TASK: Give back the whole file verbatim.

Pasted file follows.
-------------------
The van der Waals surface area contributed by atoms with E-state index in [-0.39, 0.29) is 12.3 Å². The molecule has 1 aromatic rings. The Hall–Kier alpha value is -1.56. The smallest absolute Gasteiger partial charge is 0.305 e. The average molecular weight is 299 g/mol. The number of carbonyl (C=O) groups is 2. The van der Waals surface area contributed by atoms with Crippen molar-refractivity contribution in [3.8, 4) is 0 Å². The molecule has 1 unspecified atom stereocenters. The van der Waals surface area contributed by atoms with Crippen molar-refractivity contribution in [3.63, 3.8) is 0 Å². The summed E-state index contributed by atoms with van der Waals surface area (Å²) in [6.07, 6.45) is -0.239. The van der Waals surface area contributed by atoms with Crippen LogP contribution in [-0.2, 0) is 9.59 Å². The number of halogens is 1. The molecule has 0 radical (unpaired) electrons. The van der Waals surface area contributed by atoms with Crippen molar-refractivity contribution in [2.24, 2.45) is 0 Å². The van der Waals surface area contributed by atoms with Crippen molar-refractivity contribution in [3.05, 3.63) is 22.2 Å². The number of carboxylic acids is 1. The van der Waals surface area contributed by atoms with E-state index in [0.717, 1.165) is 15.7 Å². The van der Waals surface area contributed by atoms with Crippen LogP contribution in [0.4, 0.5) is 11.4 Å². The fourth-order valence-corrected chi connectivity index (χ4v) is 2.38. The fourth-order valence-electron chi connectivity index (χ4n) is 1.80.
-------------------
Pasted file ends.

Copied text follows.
The van der Waals surface area contributed by atoms with E-state index in [-0.39, 0.29) is 12.3 Å². The molecule has 1 aromatic rings. The Hall–Kier alpha value is -1.56. The smallest absolute Gasteiger partial charge is 0.305 e. The average molecular weight is 299 g/mol. The number of carbonyl (C=O) groups is 2. The van der Waals surface area contributed by atoms with Crippen molar-refractivity contribution in [3.8, 4) is 0 Å². The molecule has 1 unspecified atom stereocenters. The van der Waals surface area contributed by atoms with Crippen molar-refractivity contribution in [3.63, 3.8) is 0 Å². The summed E-state index contributed by atoms with van der Waals surface area (Å²) in [6.07, 6.45) is -0.239. The van der Waals surface area contributed by atoms with Crippen LogP contribution in [-0.2, 0) is 9.59 Å². The number of halogens is 1. The molecule has 0 radical (unpaired) electrons. The van der Waals surface area contributed by atoms with Crippen molar-refractivity contribution in [2.24, 2.45) is 0 Å². The van der Waals surface area contributed by atoms with Crippen molar-refractivity contribution in [3.05, 3.63) is 22.2 Å². The number of carboxylic acids is 1. The van der Waals surface area contributed by atoms with E-state index in [0.717, 1.165) is 15.7 Å². The van der Waals surface area contributed by atoms with Crippen LogP contribution in [0.4, 0.5) is 11.4 Å². The fourth-order valence-corrected chi connectivity index (χ4v) is 2.38. The fourth-order valence-electron chi connectivity index (χ4n) is 1.80.